Brazilian prosecutors have charged the world’s richest banker, Joseph Safra, for allegedly agreeing to pay more than $4 million in bribes to tax auditors to reduce or annul fines on unpaid taxes.
The Federal Prosecutor’s Office said in a statement Thursday that Safra knew of a 2014 plan by executives at Banco Safra to pay 15.3 million reals ($4.25 million) in bribes. Also charged was former bank executive Joao Inacio Puga who allegedly negotiated the bribe-payment scheme.
Prosecutors said Safra was not directly involved in the bribery negotiations, but taped conversations showed that Puga reported to Safra on the bribery talks.
The Safra Group, Safra’s investment holding company, said in a statement that the charges filed by the prosecutors were “unfounded,” and that no inducement was offered to auditors nor did the Safra Group receive any benefits.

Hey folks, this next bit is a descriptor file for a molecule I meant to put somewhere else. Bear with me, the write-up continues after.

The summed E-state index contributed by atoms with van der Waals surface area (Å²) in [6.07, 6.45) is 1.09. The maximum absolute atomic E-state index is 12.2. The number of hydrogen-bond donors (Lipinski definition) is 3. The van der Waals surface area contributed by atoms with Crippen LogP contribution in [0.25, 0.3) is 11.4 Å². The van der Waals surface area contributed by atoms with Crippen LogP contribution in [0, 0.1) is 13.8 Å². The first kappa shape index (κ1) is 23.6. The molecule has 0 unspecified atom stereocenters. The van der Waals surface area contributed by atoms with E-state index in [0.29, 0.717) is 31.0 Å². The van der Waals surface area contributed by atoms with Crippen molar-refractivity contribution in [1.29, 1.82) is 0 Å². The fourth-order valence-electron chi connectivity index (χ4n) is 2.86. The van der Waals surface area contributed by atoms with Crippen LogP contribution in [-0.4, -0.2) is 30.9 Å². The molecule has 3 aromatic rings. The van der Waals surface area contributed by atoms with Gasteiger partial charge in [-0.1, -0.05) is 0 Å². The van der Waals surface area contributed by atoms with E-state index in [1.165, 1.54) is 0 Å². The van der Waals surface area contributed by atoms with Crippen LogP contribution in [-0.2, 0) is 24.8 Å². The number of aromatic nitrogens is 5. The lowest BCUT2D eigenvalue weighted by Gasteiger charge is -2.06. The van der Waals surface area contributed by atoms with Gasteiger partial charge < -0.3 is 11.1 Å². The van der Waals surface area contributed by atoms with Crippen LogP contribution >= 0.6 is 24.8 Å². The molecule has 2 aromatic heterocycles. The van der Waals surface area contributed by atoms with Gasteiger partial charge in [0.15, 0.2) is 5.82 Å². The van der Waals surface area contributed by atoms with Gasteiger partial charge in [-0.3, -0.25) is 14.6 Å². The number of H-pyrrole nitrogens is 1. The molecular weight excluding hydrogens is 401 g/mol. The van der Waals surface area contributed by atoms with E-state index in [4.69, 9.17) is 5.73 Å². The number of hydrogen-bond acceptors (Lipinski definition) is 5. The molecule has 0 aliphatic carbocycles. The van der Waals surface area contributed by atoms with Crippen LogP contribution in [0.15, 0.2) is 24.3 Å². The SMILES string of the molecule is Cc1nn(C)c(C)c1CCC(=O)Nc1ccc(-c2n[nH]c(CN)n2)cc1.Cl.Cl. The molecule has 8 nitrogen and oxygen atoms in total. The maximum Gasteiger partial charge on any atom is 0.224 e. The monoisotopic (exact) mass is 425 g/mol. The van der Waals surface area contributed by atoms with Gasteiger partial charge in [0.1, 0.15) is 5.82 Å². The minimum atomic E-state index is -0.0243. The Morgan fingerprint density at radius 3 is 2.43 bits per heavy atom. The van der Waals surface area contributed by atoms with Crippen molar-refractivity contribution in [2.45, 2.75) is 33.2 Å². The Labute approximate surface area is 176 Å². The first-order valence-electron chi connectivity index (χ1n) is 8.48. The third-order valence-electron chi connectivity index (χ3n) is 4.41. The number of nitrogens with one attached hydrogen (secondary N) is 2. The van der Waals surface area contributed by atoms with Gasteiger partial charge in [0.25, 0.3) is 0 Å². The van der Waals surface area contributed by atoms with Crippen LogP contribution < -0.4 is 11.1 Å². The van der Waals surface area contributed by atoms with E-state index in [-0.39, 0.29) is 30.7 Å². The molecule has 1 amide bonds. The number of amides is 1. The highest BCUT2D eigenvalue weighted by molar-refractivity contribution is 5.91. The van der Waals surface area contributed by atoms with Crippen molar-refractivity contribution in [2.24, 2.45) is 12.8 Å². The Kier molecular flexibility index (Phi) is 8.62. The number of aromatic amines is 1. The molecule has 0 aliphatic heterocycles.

Born in Syria and raised in Lebanon, Safra has a fortune estimated at about $17 billion by Forbes Magazine, making him the 42nd-wealthiest person in the world, and the ninth-richest Jew.
His brother was the late banker and philanthropist Edmond Safra.